Comparing Greenbook and Reduced Form Forecasts using a Large Realtime Dataset
Many recent papers have found that atheoretical forecasting methods using many predictors give better predictions for key macroeconomic variables than various small-model methods. The practical relevance of these results is open to question, however, because these papers generally use ex post revised data not available to forecasters and because no comparison is made to best actual practice. We provide some evidence on both of these points using a new large dataset of vintage data synchronized with the Fed's Greenbook forecast. This dataset consists of a large number of variables, as observed at the time of each Greenbook forecast since 1979. Thus, we can compare real-time large dataset predictions to both simple univariate methods and to the Greenbook forecast. For inflation we find that univariate methods are dominated by the best atheoretical large dataset methods and that these, in turn, are dominated by Greenbook. For GDP growth, in contrast, we find that once one takes account of Greenbook's advantage in evaluating the current state of the economy, neither large dataset methods nor the Greenbook process offers much advantage over a univariate autoregressive forecast.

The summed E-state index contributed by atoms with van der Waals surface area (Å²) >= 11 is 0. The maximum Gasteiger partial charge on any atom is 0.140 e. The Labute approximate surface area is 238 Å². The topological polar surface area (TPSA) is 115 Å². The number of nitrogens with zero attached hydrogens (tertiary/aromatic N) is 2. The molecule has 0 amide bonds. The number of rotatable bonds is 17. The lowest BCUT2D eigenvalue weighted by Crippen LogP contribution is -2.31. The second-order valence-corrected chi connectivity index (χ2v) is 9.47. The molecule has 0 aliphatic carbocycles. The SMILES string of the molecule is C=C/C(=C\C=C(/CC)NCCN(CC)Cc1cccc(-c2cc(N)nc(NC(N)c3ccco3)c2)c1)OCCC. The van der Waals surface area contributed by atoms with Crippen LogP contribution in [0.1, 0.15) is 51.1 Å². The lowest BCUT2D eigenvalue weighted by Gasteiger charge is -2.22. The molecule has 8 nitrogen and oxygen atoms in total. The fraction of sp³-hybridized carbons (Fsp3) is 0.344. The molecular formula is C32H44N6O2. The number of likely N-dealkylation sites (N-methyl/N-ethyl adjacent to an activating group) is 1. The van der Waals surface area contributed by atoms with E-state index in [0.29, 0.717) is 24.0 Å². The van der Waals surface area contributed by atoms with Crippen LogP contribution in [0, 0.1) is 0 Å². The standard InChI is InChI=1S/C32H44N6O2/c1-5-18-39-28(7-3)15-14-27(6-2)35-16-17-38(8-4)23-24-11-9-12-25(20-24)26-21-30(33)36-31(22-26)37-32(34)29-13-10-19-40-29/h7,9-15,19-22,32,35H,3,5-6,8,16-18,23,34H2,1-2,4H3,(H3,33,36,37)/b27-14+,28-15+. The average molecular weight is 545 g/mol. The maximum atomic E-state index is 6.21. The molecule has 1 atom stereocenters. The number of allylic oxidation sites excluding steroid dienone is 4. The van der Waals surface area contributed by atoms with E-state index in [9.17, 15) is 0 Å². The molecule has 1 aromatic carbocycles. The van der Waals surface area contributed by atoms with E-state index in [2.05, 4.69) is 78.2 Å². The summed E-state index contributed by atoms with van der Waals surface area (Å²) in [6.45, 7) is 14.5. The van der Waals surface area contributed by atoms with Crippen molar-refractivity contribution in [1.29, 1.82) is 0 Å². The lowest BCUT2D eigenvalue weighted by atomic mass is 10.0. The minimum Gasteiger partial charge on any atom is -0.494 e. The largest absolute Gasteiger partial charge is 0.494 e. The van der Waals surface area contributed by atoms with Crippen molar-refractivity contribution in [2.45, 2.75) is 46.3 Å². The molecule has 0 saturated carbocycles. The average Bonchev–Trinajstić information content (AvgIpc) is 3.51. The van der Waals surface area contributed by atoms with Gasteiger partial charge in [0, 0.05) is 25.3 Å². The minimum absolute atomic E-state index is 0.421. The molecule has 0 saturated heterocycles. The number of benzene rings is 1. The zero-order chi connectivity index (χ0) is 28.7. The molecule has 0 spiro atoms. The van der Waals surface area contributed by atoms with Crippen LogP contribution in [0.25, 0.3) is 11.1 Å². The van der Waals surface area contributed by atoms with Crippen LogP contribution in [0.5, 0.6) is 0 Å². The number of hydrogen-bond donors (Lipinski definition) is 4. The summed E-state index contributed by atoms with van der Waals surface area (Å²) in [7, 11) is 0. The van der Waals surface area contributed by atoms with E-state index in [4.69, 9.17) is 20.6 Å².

We thank Douglas Battenberg, Jean Boivin, Bryan Campbell, Frank Diebold, Mike McCracken, Athanasios Orphanides, Lucrezia Reichlin, Dave Reifschneider, Chris Sims, Jim Stock and Mark Watson for helpful comments. All remaining errors are our own. The views expressed in this paper are solely the responsibility of the authors and should not be interpreted as reflecting the views of the Board of Governors of the Federal Reserve System, any other employee of the Federal Reserve System, or the National Bureau of Economic Research.
Jon Faust & Jonathan H. Wright, 2009. "Comparing Greenbook and Reduced Form Forecasts Using a Large Realtime Dataset," Journal of Business & Economic Statistics, vol 27(4), pages 468-479. citation courtesy of